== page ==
It opens in slow motion with teenage bodies wrestling and punching inside chaotic dust swirls, one boy (Xabiani Ponce de León’s Carlos) caught isolated in the middle of the frame. He’s not looking to hit any of the others. In fact he’s barely dodging out of the way when they come too close. It’s almost as though Carlos isn’t even there, his mind and body separated as two halves of the same conflicted whole. He knows he should be present with his friends to show his machismo and do Mexico proud like the soccer team soon to hit the 1986 World Cup pitch, but something is calling him in the distance that he can’t quite see. It’s punk metal versus new wave blues, hetero-normative conformity versus queer counter-culture.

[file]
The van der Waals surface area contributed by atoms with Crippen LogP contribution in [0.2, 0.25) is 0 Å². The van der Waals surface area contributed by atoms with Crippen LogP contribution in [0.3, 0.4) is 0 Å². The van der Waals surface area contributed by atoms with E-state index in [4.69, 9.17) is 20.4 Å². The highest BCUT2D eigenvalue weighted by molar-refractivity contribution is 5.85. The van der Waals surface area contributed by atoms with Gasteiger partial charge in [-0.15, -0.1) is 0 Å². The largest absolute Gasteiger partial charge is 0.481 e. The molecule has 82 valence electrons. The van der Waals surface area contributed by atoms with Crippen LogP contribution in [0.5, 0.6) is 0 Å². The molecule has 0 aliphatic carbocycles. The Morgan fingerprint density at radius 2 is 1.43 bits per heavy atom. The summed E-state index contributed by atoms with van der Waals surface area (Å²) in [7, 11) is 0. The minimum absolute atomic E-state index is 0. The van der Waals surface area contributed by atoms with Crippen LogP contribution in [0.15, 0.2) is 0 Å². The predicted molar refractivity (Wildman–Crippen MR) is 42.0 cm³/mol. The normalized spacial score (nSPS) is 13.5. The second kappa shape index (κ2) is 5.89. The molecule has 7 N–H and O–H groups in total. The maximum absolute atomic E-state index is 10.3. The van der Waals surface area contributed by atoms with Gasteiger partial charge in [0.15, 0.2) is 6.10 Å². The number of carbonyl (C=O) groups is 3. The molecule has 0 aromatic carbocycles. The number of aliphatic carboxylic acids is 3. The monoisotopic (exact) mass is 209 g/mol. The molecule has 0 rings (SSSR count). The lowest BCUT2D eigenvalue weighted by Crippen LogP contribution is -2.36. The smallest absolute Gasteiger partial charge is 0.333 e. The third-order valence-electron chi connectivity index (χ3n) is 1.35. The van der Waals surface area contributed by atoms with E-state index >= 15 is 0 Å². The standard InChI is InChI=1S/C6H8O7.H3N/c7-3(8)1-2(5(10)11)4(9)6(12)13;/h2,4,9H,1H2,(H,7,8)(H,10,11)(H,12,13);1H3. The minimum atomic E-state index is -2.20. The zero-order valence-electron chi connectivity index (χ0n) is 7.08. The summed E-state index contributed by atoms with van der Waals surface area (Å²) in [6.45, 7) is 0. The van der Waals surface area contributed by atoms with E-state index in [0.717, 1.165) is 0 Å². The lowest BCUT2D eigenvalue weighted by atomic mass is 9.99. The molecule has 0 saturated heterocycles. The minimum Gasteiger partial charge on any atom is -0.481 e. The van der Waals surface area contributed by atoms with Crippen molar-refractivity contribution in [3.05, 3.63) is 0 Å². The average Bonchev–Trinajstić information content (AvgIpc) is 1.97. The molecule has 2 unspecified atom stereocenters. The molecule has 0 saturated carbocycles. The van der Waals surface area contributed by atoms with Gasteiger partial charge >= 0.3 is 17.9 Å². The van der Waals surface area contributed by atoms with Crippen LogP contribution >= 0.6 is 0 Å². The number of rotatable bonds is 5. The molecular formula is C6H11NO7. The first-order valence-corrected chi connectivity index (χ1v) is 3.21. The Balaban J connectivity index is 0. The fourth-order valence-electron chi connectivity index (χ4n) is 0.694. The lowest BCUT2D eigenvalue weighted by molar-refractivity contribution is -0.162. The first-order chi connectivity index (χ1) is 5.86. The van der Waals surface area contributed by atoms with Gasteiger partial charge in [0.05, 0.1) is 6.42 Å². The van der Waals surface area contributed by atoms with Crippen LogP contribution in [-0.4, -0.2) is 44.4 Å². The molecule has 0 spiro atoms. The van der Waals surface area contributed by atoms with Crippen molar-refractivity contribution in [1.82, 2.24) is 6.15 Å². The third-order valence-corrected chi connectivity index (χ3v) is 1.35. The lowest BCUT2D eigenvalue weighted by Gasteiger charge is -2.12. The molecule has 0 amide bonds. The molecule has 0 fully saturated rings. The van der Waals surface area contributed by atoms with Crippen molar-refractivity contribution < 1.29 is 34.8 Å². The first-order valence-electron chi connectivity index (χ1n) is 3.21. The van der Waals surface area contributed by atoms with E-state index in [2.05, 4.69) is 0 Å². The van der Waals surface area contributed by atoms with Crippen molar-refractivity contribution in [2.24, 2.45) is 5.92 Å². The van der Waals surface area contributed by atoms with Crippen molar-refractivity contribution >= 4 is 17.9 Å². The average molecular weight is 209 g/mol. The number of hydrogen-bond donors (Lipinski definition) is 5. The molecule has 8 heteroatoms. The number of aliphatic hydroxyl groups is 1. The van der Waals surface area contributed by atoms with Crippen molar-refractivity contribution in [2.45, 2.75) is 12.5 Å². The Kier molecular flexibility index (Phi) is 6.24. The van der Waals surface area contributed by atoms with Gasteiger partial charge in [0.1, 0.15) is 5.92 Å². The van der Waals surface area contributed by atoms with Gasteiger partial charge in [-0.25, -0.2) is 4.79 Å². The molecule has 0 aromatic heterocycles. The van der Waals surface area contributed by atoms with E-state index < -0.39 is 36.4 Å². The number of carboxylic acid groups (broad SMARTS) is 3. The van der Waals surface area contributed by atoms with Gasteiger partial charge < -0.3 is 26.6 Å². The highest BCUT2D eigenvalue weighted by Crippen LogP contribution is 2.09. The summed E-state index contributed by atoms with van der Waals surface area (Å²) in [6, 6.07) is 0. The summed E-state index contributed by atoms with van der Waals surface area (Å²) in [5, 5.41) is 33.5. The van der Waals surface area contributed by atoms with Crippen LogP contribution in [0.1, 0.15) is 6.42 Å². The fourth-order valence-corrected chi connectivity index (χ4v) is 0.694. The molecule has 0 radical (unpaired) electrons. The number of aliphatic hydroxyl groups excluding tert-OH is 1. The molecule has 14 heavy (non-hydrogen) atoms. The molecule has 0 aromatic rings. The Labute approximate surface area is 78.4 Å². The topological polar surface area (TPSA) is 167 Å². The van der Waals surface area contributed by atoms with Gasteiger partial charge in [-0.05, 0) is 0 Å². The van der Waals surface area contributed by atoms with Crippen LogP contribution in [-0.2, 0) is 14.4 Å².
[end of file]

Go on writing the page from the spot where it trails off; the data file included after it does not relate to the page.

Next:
Director Hari Sama’s opening scene to This Is Not Berlin is the perfect prologue for its rebellious themes. Rather than let the boys in chokeholds be the rebels, however, it’s Carlos removed from the violence who proves the true soldier of this culture war. The fact he ends up fainting only to wind up in the backseat of his friend’s car as they drive away only cements him as an outlier dragged around more than someone trying to fit in. The latter’s imperative is a motivating factor merely as a means to remain involved in his gendered age group’s highest social circle. So when best friend Gera (José Antonio Toledano) says he’s never going to another brawl, they know it’s out of their control.